Biden has vowed to build 500,000 new charging stations by 2030, but there are few details available about how his administration will accomplish that feat. To date, most chargers have been installed by a hodgepodge of municipalities, private companies, and EV owners themselves; there is no single government body responsible for standardizing the new technology, or making thoughtful plans about how stations should be distributed throughout our communities.
“There’s a chicken-and-egg problem here,” said UC Davis researcher Hermant Bhargava explained in a recent article. “Charging station providers will not invest huge amount of money in stations until there are enough cars on the road. But you won’t have mass sales of cars until there are enough stations.”
This is my partner and 6 year old walking in the the road because this car needed charging #caraddiction #activetravel #electriccarsarenottheanswer pic.twitter.com/icorbKPJhI
— Anna Moore (@annamoore83) January 31, 2021
And then there’s the problem of how to build a clean electric grid that could handle a massive influx of new EV drivers looking to fuel up. Experts think that it is possible to retrofit our existing grid to be cleaner, more powerful, and better at managing the unique, 24-hour energy demands of vehicle chargers. But it won’t be easy, and will take a massive federal investment that no one has yet been able to calculate.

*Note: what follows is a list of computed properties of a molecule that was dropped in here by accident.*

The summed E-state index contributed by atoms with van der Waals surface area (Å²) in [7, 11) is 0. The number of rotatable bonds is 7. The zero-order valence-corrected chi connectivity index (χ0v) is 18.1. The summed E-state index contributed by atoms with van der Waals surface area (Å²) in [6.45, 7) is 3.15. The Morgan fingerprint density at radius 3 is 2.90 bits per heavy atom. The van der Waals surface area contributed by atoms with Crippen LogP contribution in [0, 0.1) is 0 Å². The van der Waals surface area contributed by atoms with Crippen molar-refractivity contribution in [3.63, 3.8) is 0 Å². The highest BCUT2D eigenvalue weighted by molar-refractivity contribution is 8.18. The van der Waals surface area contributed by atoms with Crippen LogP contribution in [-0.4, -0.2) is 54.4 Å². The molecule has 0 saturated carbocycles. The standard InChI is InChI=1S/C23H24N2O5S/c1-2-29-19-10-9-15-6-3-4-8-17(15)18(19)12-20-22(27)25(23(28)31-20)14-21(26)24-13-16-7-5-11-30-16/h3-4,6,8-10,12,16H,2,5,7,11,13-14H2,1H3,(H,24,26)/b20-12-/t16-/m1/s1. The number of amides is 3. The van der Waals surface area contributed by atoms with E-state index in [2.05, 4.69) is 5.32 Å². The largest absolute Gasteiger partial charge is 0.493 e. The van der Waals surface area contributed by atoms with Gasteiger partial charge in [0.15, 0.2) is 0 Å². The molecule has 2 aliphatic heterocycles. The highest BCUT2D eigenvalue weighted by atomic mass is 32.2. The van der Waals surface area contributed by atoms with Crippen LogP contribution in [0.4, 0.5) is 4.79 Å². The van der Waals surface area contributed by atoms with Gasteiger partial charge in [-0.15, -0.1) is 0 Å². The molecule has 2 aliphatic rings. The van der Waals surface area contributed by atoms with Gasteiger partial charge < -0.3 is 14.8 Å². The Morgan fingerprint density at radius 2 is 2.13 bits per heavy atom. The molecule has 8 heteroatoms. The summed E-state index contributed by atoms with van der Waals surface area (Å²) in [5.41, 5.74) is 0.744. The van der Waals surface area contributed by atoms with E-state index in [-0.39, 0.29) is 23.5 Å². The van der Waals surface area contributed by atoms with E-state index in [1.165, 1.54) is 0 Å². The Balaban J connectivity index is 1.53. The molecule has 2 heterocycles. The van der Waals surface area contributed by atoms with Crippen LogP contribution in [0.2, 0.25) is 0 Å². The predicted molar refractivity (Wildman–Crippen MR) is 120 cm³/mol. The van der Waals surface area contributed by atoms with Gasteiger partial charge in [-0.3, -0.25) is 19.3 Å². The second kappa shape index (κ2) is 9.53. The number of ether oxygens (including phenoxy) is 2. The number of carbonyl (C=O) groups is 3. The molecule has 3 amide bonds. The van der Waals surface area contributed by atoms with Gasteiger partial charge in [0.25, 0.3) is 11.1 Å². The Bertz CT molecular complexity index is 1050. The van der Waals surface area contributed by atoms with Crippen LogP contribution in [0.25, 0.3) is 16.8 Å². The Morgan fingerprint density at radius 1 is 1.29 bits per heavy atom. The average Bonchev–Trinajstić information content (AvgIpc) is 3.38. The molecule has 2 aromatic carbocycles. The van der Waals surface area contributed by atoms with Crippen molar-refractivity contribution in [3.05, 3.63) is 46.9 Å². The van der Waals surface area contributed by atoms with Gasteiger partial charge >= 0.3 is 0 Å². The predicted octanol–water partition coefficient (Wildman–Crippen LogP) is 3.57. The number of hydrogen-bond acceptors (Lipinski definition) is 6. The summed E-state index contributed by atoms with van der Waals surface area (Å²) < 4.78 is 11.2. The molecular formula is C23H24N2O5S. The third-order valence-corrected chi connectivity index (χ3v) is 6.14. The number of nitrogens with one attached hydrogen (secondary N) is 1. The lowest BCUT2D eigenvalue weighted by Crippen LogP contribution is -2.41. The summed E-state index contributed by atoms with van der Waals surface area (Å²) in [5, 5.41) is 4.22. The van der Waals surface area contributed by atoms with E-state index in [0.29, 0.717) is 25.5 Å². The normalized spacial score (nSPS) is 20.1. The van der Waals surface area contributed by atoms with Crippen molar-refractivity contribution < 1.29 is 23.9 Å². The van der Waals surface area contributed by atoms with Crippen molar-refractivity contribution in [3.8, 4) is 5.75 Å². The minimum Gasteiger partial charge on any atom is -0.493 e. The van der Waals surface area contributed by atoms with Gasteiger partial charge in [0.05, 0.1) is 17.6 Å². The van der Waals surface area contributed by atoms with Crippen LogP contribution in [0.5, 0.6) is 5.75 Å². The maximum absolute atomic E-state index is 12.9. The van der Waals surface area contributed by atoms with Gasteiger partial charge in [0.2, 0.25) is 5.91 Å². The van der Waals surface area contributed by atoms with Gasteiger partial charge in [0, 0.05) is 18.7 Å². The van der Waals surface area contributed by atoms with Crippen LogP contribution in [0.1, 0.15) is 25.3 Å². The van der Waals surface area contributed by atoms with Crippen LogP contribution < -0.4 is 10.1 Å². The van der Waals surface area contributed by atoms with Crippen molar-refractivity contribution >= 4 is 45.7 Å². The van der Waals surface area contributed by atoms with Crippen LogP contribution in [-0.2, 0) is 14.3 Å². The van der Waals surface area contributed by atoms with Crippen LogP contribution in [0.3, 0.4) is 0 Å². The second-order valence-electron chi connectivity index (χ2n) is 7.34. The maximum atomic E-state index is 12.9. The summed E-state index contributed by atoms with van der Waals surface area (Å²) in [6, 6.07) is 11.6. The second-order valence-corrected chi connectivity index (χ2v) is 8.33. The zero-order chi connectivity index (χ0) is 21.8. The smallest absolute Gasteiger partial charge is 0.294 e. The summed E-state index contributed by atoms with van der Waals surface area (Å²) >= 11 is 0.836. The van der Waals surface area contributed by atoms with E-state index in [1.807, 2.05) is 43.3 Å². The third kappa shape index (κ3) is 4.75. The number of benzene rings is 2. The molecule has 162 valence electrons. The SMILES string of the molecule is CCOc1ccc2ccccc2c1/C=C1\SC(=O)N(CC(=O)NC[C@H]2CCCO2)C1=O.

General Motors’ big announcement mentioned that the company would work with charging company EVGo to bring 2,700 new fast chargers by the end of 2025, which is a modest start. But no automaker has yet stepped forward to help address the demands that electric vehicles would place on the grid if more Americans actually drove them.
We should absolutely still build out our national vehicle charging capacity, of course. But we simply can’t afford to do it at the expense of investing in cheaper, greener modes that won’t require us to retrofit the utility sector just to get off the ground.
4. Electric cars are still cars — and cars kill
It cannot be repeated enough that while electric cars are an important harm reduction strategy for our climate crisis, the effort will do absolutely nothing to slow the other global crisis that’s killing over a million people every year: the traffic violence pandemic.
So yes: let’s give General Motors some tentative praise for volunteering to electrify its fleet before the government forces them to do it, as some think it inevitably will. But never forget that when it does, GM will still be selling a product that was involved in the preventable deaths of over 38,000 U.S. residents in 2019 alone — and it will keep doing it until regulators force them to make cars safer for everyone, and until legislators adopt policies that make life without cars possible for more people.